The announcement about the future of the Disability Supports Services operated by the Nelson Marlborough DHB has left this disability advocate very confused. It is good news that the DHB will no longer be a disability services provider. DHBs are charged with looking after people’s health needs. Disabled New Zealanders use health services like anyone else. Supporting disabled people to live in the community, which is what disability support providers do, does not require a DHB.

The DHB said that they had two options with regard to their disability services. Not quite true.  The DHB made the decision in 2005 that they should not be a disability service providers and the Rutherford Initiative (the DHB line-by-line review of its spending) simply confirmed that. It seems that to make the decision more publicly palatable the DHB devised a consultation process around two options: option one – a Community Trust; option two – another organisation take over the service.

Why does the DHB think it has a role in deciding who should be the new service provider?  Why is the Ministry of Health apparently letting the DHB decide the shape of disability services in the Nelson region? That is the Ministry of Health’s job.

When an organisation decides they no longer want to provide disability services they advise the Ministry of Health, who check what services are already available in the region. If the Ministry decides that more disability service providers are needed, they run a tender process.  It would be wonderful if a whole range of providers could be encouraged to tender so disabled people in the Nelson region had real choice. A Community Trust could be formed to submit a proposal to the Ministry like other interested disability service organisations.  The Trust would be assessed, alongside other providers, as to whether it had the right skills to commence operating in the region.

Individuals would be able to choose from the range of Ministry-approved organisations, which would support them in the future. Appropriately, the decision would be made by the person requiring the disability supports. This is the well established process the Ministry of Health has used when institutions such as Braemar and Kimberley were closed.

Why is the Ministry of Health allowing the DHB to disregard people’s right to have choice and control over which organisation provides their supports? More transparency and honesty around the Rutherford Initiative is needed. If there are civic minded or interested people in Nelson who want to be in the business of disability service provision then they should be required to seek approval in the usual way.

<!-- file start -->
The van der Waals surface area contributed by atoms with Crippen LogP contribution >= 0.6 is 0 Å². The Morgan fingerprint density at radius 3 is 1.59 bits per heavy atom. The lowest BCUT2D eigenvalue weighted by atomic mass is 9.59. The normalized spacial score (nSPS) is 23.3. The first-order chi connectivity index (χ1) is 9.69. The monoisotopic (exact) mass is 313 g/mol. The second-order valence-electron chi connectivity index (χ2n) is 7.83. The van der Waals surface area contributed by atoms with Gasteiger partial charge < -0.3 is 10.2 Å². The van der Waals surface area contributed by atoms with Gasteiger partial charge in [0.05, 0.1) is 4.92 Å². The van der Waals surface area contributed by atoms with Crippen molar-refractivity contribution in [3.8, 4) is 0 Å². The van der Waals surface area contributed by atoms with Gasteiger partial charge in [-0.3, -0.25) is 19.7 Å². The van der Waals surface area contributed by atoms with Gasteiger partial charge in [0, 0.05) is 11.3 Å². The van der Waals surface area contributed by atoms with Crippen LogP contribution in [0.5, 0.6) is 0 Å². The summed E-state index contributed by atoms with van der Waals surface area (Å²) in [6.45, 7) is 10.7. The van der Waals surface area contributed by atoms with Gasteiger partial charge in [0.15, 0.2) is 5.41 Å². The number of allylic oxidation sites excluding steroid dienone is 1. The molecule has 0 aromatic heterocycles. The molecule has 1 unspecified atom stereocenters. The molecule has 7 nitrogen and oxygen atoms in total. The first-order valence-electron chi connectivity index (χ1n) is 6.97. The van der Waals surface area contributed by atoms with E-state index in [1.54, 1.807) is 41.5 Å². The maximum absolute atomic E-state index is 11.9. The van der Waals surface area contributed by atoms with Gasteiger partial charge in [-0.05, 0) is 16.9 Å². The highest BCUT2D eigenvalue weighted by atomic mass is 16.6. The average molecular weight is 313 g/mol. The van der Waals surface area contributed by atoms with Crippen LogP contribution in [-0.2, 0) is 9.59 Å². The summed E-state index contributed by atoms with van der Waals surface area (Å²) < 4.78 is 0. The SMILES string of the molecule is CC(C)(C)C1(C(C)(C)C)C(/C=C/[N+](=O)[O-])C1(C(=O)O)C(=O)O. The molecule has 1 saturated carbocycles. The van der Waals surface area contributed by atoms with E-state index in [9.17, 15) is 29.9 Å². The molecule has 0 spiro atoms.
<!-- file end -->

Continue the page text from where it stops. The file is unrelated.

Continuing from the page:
Disabled people are not a commodity that can, at the stroke of a pen, be transferred from the DHB to a Trust they have designed, particularly a Trust that has no history or experience of disability service provision. It is abhorrent that disabled people are being seen as a bulk job lot simply to be ‘handed over’ to a new entity of the DHB’s design.

The DHB seems to be trying to make the services financially viable in readiness for hand over to the proposed Trust. Disability advocates are shocked that one of the things the DHB has endorsed is consolidating their four day service facilities into one. The DHB said they wanted to adopt a greater ‘person-centred’ focus.  Large numbers of people at a single day service does not sound person-centred to me.

Families and disabled people using DHB services may feel betrayed. When Braemar and Ngawhatu were closed, those that chose the DHB to be their provider thought they were going to receive a life-long service. The consultation showed that people wanted the DHB to continue providing services.  Of course they did as it would provide certainty for them. Disabled people must be individually supported so they have accurate information to help them make the most important decision of their lives – who is going to support them to be part of the Nelson community. People whose lives will be impacted by this decision have not been well supported to be part of the process so far.

ACC, the Ministry of Health and the Ministry of Social Development all currently fund people with disabilities who are being supported by the Nelson Marlborough DHB. IHC Advocacy urges these agencies to get involved. They must ensure that the interests and rights of disabled people are upheld. What is happening is contrary to the spirit and intent of the New Zealand Disability Strategy and the United Nations Convention on the Rights of Persons with Disabilities which New Zealand is a proud signatory of.

Anne Bell
IHC Advocate